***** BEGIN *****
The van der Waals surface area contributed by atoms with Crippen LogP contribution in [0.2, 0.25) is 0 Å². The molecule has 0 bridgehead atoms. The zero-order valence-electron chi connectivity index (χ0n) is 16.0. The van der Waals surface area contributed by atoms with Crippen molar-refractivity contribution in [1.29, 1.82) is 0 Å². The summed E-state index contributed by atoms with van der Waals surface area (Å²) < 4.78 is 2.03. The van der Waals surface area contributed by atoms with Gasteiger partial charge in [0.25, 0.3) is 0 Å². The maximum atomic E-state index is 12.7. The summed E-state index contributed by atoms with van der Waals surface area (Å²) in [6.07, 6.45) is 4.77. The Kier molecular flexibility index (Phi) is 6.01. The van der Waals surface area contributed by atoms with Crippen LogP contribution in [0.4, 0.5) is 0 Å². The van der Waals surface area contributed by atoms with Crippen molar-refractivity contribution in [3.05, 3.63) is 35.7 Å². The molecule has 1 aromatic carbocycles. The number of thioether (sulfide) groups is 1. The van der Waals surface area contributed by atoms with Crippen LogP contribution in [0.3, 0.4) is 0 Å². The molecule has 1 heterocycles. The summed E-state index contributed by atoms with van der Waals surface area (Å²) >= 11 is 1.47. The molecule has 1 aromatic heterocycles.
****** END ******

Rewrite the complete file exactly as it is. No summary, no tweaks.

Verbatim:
The van der Waals surface area contributed by atoms with Crippen LogP contribution in [0.2, 0.25) is 0 Å². The molecule has 0 bridgehead atoms. The zero-order valence-electron chi connectivity index (χ0n) is 16.0. The van der Waals surface area contributed by atoms with Crippen molar-refractivity contribution in [1.29, 1.82) is 0 Å². The summed E-state index contributed by atoms with van der Waals surface area (Å²) < 4.78 is 2.03. The van der Waals surface area contributed by atoms with Gasteiger partial charge in [0.25, 0.3) is 0 Å². The maximum atomic E-state index is 12.7. The summed E-state index contributed by atoms with van der Waals surface area (Å²) in [6.07, 6.45) is 4.77. The Kier molecular flexibility index (Phi) is 6.01. The van der Waals surface area contributed by atoms with Crippen LogP contribution in [0.4, 0.5) is 0 Å². The van der Waals surface area contributed by atoms with Crippen molar-refractivity contribution in [3.05, 3.63) is 35.7 Å². The molecule has 1 aromatic carbocycles. The number of thioether (sulfide) groups is 1. The van der Waals surface area contributed by atoms with Crippen LogP contribution in [0.3, 0.4) is 0 Å². The molecule has 1 heterocycles. The summed E-state index contributed by atoms with van der Waals surface area (Å²) >= 11 is 1.47. The molecule has 1 aromatic heterocycles.